The RV electrical system is to RV travel what the Sun is to Earth—without the energy provided by the former, the latter could not exist. A well-maintained and fully functional RV electrical system is essential for an enjoyable road trip for many reasons, most notably that you need a capable battery to produce electricity and power the stuff under the hood.
But what about the other jobs required of onboard RV electrical systems? From the generators that fuel handheld electronics to the distribution center that feeds energy to such vital components as headlights and A/C units, the RV electrical system is responsible for so many aspects of a reliable and comfortable RV journey.
Because the electrical system is so important, we created a series of expert tutorials on maintaining and repairing the components that make up your RV electrical system. With these simple walkthroughs, you’ll learn about a variety of RV electrical topics, including how to extend the life of your RV battery, when to test your RV power converter, and why you should consider upgrading your RV inverter. Pay proper attention to your RV electrical components, and your travels will forever be safe and powerful.
A ground Fault Circuit Interrupter or GFCI is an outlet or device that can detect the current in your RV is not flowing along the desired path, rather through water or a person and will shut off the power supply at the outlet. GFCIs work by monitoring for an imbalance between the neutral wires and… Read more »Watch Now >>
RV manufacturers always try to anticipate the needs of their customers while on the road. What’s needed from some people, though, maybe not be necessary for others. While most RVs have adequate lighting installed for almost every general task, sometimes things come up that require more concentrated lighting, even on a temporary basis. That’s where… Read more »Watch Now >>
When you’re boondocking in the wide open spaces with no street lights or other rigs around, having an outside light is crucial and expected all night long. Move your RV to a park or campground, though, and having a porch light on all night long can really annoy the neighbors. Your outdoor lights may make… Read more »Watch Now >>
If you want to compare the benefits of LED and incandescent bulbs, this is the video to watch. You’ll find out why LED lights draw less from your battery while providing the same amount – or even more — light than the old incandescent ones. This video takes you step-by-step to quantify the amp draw… Read more »Watch Now >>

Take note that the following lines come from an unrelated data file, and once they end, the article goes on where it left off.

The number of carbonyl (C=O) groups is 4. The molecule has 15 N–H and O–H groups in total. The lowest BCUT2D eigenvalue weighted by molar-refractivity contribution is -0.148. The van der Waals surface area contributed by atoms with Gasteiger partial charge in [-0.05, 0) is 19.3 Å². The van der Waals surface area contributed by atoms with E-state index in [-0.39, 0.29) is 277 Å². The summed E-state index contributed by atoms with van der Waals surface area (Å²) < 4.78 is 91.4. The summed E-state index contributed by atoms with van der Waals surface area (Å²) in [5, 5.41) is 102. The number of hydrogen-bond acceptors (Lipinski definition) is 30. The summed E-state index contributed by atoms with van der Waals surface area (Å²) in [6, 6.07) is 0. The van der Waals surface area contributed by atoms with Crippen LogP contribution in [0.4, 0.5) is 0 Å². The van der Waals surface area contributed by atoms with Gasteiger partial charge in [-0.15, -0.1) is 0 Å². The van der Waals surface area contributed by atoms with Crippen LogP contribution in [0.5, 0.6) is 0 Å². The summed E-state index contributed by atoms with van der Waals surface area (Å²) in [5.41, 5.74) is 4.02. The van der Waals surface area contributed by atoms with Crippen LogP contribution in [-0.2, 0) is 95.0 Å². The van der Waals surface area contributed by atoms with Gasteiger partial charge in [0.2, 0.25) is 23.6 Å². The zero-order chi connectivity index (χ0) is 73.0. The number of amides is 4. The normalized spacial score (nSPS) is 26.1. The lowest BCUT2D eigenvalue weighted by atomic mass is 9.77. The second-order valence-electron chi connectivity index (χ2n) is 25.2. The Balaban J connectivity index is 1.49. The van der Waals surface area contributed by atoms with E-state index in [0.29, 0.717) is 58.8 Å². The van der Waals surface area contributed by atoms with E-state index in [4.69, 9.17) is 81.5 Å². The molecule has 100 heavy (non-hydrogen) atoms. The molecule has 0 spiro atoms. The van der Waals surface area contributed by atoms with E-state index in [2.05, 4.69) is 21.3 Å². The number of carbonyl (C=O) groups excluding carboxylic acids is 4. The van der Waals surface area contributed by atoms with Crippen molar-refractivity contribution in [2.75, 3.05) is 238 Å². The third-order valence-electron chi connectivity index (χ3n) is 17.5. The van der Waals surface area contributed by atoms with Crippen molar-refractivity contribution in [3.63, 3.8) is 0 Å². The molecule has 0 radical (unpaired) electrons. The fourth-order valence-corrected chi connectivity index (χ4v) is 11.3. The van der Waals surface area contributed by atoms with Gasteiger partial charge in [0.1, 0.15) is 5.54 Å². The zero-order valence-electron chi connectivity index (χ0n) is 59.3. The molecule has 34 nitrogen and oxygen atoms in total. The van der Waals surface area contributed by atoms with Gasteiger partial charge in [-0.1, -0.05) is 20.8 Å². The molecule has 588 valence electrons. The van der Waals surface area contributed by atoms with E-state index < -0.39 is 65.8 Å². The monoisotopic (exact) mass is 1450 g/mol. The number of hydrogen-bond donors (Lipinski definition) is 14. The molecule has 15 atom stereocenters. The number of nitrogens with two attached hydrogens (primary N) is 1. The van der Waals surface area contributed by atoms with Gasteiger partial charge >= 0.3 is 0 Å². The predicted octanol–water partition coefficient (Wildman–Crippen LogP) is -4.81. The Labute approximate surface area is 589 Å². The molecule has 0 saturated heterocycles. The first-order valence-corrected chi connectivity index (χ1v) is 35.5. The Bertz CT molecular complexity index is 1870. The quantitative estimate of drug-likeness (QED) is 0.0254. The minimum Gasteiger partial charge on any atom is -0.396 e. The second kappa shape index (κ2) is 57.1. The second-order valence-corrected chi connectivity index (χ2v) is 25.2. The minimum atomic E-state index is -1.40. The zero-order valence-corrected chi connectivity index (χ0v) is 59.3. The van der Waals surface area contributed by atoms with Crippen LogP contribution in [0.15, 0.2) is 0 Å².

RV batteries, which run the interior lights, refrigerator, computer, and any other electrical appliance you have installed, are built to last 5-7 years, ideally. Manufacturers recommend that you remove the batteries every month and have them conditioned by a professional. This conditioning breaks up the sulfur solids and other contaminants, churning the liquid inside the… Read more »Watch Now >>
Your RV batteries have two jobs: The automotive battery to start and run the RV engine when you’re on the road, and the Deep Cycle house batteries to run the lights and appliances when you’re using your RV as a home instead of as a vehicle. In both cases, it’s clear just how important the… Read more »Watch Now >>
Which type of light bulb do you choose when you face a burned out incandescent bulb in your RV? Older RV’s had energy consuming incandescent bulbs while newer coaches have gone to halogens. Do I simply replace the bulb with the same type or upgrade to the new LED technology? And are all LED bulbs… Read more »Watch Now >>
For many RVers, there may be times that you will choose to camp without any hookups for water, electric, and sewer. Also known as “boondocking”, this type of RVing is known as dry camping and is legal as long as you are staying in a designated dispersed camping area. If you prefer dry camping in… Read more »Watch Now >>
Every RV unit has a distribution panel, which is what routes electrical power throughout the unit and includes most of the unit’s circuit breakers and fuses. The RV distribution panel can supply both 120-volt power and 12-volt battery power. Older RV distribution panel models have the distribution center and converter all in one single unit…. Read more »Watch Now >>